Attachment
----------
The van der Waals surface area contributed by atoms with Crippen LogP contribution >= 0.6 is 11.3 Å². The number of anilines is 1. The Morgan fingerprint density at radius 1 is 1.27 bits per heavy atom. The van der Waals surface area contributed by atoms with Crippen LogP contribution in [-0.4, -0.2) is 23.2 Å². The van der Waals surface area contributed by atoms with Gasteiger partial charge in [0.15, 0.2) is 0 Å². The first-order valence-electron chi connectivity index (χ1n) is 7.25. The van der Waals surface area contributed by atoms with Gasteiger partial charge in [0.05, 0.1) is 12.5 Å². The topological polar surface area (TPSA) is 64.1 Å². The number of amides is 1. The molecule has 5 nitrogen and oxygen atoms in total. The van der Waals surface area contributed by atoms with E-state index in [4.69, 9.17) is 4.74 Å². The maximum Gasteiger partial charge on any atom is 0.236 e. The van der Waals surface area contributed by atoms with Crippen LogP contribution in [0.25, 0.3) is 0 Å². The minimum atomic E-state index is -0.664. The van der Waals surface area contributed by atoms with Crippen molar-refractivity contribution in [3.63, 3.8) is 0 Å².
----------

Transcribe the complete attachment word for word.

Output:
The van der Waals surface area contributed by atoms with Crippen LogP contribution >= 0.6 is 11.3 Å². The number of anilines is 1. The Morgan fingerprint density at radius 1 is 1.27 bits per heavy atom. The van der Waals surface area contributed by atoms with Crippen LogP contribution in [-0.4, -0.2) is 23.2 Å². The van der Waals surface area contributed by atoms with Gasteiger partial charge in [0.15, 0.2) is 0 Å². The first-order valence-electron chi connectivity index (χ1n) is 7.25. The van der Waals surface area contributed by atoms with Gasteiger partial charge in [0.05, 0.1) is 12.5 Å². The topological polar surface area (TPSA) is 64.1 Å². The number of amides is 1. The molecule has 5 nitrogen and oxygen atoms in total. The van der Waals surface area contributed by atoms with E-state index in [4.69, 9.17) is 4.74 Å². The maximum Gasteiger partial charge on any atom is 0.236 e. The van der Waals surface area contributed by atoms with Crippen LogP contribution in [0.25, 0.3) is 0 Å². The minimum atomic E-state index is -0.664. The van der Waals surface area contributed by atoms with Crippen molar-refractivity contribution in [3.63, 3.8) is 0 Å².